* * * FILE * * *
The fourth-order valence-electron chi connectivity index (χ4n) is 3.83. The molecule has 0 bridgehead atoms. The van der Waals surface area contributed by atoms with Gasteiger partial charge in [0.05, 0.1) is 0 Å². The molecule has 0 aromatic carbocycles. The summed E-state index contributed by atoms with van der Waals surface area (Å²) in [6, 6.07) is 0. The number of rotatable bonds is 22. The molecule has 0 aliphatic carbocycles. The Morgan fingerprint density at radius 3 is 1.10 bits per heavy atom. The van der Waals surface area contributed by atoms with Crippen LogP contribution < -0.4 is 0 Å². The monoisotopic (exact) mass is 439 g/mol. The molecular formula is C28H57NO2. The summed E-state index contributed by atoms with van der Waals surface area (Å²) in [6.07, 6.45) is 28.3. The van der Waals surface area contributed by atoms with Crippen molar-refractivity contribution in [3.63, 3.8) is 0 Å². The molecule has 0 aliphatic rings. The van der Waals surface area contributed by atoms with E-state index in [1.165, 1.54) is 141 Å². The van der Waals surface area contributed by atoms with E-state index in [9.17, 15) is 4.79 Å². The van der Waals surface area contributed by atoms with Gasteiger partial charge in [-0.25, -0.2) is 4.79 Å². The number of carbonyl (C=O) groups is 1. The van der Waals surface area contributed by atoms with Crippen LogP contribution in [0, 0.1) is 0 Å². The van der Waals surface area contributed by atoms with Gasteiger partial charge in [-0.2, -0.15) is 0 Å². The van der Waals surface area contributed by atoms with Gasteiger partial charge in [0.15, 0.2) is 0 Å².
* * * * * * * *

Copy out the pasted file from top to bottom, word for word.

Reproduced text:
The fourth-order valence-electron chi connectivity index (χ4n) is 3.83. The molecule has 0 bridgehead atoms. The van der Waals surface area contributed by atoms with Gasteiger partial charge in [0.05, 0.1) is 0 Å². The molecule has 0 aromatic carbocycles. The summed E-state index contributed by atoms with van der Waals surface area (Å²) in [6, 6.07) is 0. The number of rotatable bonds is 22. The molecule has 0 aliphatic carbocycles. The Morgan fingerprint density at radius 3 is 1.10 bits per heavy atom. The van der Waals surface area contributed by atoms with Crippen LogP contribution < -0.4 is 0 Å². The monoisotopic (exact) mass is 439 g/mol. The molecular formula is C28H57NO2. The summed E-state index contributed by atoms with van der Waals surface area (Å²) in [6.07, 6.45) is 28.3. The van der Waals surface area contributed by atoms with Crippen molar-refractivity contribution in [3.63, 3.8) is 0 Å². The molecule has 0 aliphatic rings. The van der Waals surface area contributed by atoms with E-state index in [1.165, 1.54) is 141 Å². The van der Waals surface area contributed by atoms with E-state index in [9.17, 15) is 4.79 Å². The van der Waals surface area contributed by atoms with Gasteiger partial charge in [-0.25, -0.2) is 4.79 Å². The number of carbonyl (C=O) groups is 1. The van der Waals surface area contributed by atoms with Crippen LogP contribution in [0, 0.1) is 0 Å². The van der Waals surface area contributed by atoms with Gasteiger partial charge in [-0.2, -0.15) is 0 Å². The van der Waals surface area contributed by atoms with Gasteiger partial charge in [0.15, 0.2) is 0 Å².